“Next stop, Bad Bunny, baby!” said the conductor as the 4 train pulled into the station at 161st Street. It was night one of the superstar’s two-day residency at Yankee Stadium, and even the MTA was primed. Someone started handing out White Claws, and the crowded train erupted in cheers.
The 28-year-old star is in the midst of an unprecedented run. He’s been the biggest artist on the planet for three years running; his 2022 album, Un Verano Sin Ti, is still a mainstay at the top of the “Billboard 200” (despite being released three months ago); and this past Sunday, he accepted the VMA for Artist of the Year. These two sold-out shows were a fresh reminder that Bad Bunny shows no signs of slowing down any time soon.
As thousands of fans streamed out of the subway station, Colombian, Puerto Rican, Mexican, and Dominican flags rustled over the shoulders of everyone from teenage girls to middle-aged men. The line to get into the stadium extended into the road, and soon people without tickets were turning the sidewalks into an unofficial tailgate. The interpretation of what to wear to the New York edition of the World’s Hottest Tour varied wildly. For some, it was colorful skin-tight clubwear with cutouts; for others, island-print shirts and matching shorts. Light-up bunny ears could be spotted everywhere. One group of women wore head-to-toe PR gear, a walking declaration of love for the island and its people. The $400 resale numbers meant not everyone here would get a seat, but that didn’t stop fans from trying to attend the party El Conejo Malo promised to deliver.
Inside the stadium, seats filled quickly as Diplo began his preshow set. When Bad Bunny finally arrived to screams, he was sitting down in a beach chair, leaning back like a king surveying his kingdom, before opening with Un Verano Sin Ti lead single “Moscow Mule.” Small fireworks exploded and projected palm trees swayed behind him as he quickly took control of the stage, and those with floor seats moved to get as close as possible. It sounded like every single person in the stadium was singing along. The perreo went into full swing at Bad Bunny’s prompting, and the audience kept up word for word, moaning with an unimaginable amount of horniness during the “Papi, sí ” line in “Yo Perreo Sola.” “God, he’s beautiful,” a woman next to me said to no one in particular as Bad Bunny thrust his pelvis up and down with enough rhythm to make the spin cycle on a washing machine jealous. Meanwhile, the woman’s boyfriend had bumbled toward the front in an attempt to give his heart-shaped sunglasses to Benito. It was clear he’d seen the TikToks from previous tour stops where fans had been able to swap shades with Bad Bunny, but he was unsuccessful.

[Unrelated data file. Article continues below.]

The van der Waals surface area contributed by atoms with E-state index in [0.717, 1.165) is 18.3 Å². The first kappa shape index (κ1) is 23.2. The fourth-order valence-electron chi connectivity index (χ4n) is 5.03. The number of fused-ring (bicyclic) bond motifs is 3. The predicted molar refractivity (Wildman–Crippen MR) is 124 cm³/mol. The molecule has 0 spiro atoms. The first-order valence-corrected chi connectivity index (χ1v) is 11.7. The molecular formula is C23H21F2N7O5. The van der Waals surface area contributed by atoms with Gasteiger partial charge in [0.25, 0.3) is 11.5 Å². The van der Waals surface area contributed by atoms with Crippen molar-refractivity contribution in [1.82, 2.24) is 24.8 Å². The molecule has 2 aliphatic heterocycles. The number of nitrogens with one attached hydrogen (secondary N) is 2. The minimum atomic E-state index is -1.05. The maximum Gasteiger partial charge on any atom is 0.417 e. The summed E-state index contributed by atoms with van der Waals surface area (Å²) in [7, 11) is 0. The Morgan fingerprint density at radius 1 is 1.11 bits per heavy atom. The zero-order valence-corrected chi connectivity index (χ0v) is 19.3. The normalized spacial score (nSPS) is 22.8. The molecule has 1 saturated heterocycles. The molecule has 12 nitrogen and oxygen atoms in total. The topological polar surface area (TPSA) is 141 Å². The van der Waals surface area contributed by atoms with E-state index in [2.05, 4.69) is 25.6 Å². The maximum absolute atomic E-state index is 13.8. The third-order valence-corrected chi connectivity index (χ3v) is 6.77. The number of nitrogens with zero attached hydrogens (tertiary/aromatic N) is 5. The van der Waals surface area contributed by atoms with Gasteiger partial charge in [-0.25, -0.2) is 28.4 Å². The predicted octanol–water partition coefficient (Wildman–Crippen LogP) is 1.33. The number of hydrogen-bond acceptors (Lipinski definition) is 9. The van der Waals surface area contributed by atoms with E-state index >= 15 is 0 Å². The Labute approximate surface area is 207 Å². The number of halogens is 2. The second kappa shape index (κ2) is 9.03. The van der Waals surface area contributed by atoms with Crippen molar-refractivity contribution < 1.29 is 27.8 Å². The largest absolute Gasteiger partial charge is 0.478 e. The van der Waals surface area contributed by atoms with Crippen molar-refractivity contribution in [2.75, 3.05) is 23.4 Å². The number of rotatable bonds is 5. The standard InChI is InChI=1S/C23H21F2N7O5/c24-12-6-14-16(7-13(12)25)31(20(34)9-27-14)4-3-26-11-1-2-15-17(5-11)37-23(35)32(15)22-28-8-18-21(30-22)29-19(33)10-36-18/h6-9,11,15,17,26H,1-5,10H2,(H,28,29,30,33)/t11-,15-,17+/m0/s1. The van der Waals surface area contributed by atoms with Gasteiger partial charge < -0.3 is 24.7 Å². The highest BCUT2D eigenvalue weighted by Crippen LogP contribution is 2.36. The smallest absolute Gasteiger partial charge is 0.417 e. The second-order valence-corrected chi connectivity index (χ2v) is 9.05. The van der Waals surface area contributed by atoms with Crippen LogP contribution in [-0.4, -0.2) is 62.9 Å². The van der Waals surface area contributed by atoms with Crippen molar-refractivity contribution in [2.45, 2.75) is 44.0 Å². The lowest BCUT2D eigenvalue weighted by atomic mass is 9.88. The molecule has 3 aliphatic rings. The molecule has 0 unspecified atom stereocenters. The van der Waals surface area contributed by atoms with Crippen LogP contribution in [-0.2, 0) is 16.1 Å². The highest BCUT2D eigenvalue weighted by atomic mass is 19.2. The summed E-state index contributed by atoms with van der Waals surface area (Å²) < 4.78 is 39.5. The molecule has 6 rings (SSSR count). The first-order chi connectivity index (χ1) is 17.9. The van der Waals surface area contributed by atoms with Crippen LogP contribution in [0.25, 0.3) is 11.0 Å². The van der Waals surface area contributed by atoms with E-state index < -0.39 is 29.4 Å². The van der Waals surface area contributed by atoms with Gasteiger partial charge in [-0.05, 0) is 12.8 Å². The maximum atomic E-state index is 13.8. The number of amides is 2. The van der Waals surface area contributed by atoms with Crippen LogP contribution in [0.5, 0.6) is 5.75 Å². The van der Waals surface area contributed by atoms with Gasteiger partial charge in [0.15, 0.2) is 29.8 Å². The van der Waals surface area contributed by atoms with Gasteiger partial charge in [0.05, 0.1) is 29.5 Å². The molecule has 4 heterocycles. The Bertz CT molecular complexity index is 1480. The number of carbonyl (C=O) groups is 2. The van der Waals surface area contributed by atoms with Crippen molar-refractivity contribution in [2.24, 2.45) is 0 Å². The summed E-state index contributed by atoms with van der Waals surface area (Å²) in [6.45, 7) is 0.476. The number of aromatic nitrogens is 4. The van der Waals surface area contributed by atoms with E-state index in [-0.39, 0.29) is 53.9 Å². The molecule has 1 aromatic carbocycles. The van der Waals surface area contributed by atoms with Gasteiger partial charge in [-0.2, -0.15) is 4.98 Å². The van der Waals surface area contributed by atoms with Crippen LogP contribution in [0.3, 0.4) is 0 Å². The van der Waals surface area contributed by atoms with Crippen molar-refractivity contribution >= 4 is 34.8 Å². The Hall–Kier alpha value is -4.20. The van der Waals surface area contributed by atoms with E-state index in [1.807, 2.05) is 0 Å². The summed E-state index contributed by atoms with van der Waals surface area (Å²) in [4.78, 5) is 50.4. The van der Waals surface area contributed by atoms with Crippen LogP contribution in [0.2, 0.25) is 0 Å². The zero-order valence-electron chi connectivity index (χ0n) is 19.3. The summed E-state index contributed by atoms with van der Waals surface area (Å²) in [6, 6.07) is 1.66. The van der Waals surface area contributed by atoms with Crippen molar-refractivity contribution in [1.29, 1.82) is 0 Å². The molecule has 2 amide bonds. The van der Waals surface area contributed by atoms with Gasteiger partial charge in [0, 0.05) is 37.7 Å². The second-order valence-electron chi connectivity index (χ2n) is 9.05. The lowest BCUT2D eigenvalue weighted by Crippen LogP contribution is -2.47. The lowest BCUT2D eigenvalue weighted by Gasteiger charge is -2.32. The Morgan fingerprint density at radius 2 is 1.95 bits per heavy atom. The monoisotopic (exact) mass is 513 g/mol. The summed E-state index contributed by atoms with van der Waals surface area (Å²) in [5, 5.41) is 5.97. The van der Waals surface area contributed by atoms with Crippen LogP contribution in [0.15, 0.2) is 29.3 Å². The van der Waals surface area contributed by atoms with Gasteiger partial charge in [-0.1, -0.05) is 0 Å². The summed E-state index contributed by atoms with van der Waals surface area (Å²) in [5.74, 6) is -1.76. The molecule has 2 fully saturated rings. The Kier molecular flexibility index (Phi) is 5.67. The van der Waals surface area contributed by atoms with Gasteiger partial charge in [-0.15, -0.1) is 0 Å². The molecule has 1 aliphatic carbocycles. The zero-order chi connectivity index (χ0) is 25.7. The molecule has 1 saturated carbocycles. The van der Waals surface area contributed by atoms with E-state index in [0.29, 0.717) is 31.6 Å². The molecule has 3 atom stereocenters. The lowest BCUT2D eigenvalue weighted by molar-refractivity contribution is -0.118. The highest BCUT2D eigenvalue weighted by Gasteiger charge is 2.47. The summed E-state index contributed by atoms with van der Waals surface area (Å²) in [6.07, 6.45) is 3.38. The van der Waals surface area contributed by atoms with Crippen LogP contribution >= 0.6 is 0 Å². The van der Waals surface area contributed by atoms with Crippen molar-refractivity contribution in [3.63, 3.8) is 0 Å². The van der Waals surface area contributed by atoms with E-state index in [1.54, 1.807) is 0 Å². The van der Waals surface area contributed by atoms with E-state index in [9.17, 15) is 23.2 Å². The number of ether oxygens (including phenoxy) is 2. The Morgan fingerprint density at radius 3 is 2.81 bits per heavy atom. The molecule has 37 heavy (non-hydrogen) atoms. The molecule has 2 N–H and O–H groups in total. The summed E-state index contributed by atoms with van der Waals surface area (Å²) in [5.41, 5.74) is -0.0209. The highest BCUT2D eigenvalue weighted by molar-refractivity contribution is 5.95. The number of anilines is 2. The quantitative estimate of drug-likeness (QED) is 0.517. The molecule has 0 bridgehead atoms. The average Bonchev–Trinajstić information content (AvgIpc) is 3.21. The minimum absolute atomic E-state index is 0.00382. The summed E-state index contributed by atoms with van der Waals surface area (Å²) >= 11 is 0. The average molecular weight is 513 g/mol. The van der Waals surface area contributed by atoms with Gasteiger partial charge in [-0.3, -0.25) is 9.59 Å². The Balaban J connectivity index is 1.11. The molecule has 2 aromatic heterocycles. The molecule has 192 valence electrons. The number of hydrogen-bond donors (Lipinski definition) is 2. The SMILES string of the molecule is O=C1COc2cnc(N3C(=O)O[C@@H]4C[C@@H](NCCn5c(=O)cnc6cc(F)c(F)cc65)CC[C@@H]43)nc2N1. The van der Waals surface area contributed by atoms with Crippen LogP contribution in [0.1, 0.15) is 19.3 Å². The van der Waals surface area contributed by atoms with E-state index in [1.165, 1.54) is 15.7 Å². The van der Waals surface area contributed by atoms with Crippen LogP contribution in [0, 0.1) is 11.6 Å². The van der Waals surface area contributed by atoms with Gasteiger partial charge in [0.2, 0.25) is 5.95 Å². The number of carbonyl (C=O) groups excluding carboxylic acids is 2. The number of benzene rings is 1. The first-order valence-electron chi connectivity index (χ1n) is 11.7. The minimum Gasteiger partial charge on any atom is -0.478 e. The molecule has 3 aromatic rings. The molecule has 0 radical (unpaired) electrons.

Bad Bunny soon ran through a mix of current favorites and early hits, including his braggadocious 2017 single “Chambea.” An homage to the music video for “Tú No Metes Cabra” was projected on the screen behind him as he rapped in the deep voice that made him so distinguishable early on in his career. Later, he was joined by reggaeton superstars Jowell & Randy, who dropped by to perform their Bunny collab “Safaera.” Benito then briefly ceded the stage to his guests, who sang a few of their own songs in a borough where they’ve been superstars for decades. They weren’t the only surprise of the night, either. The crowd hit a fever pitch when New York–born King of Bachata Romeo Santos came out to perform the Bad Bunny and Aventura collab “Volví” as well as “Ella y Yo.” Later, reggaeton singer Arcángel stopped by along with indie-pop band the Marías for a performance of “Otro Atardecer.”
Bad Bunny closed things out by cycling through more Un Verano Sin Ti cuts. He ascended above the crowd while strapped to a palm tree to sing “Un Coco,” then followed that up with “Me Fui de Vacaciones,” “Enséñame a Bailar,” and “Ojitos Lindos.” During “El Apagón,” flames shot out from the stage. The song is a reminder, a message, a love letter, and a plea: No matter where he goes or how famous he gets, he’ll always be from Puerto Rico.
After ending with “Después de la Playa,” Benito and his dancers held out a large Puerto Rican flag. Soon, the lights went up. It was almost midnight. As we were ushered out of the stadium and back to the subway, a crowd had gathered outside McDonald’s, where Bad Bunny’s music played on speakers and people continued to dance. Even after hours of standing together in the August heat, no one was ready to stop the party.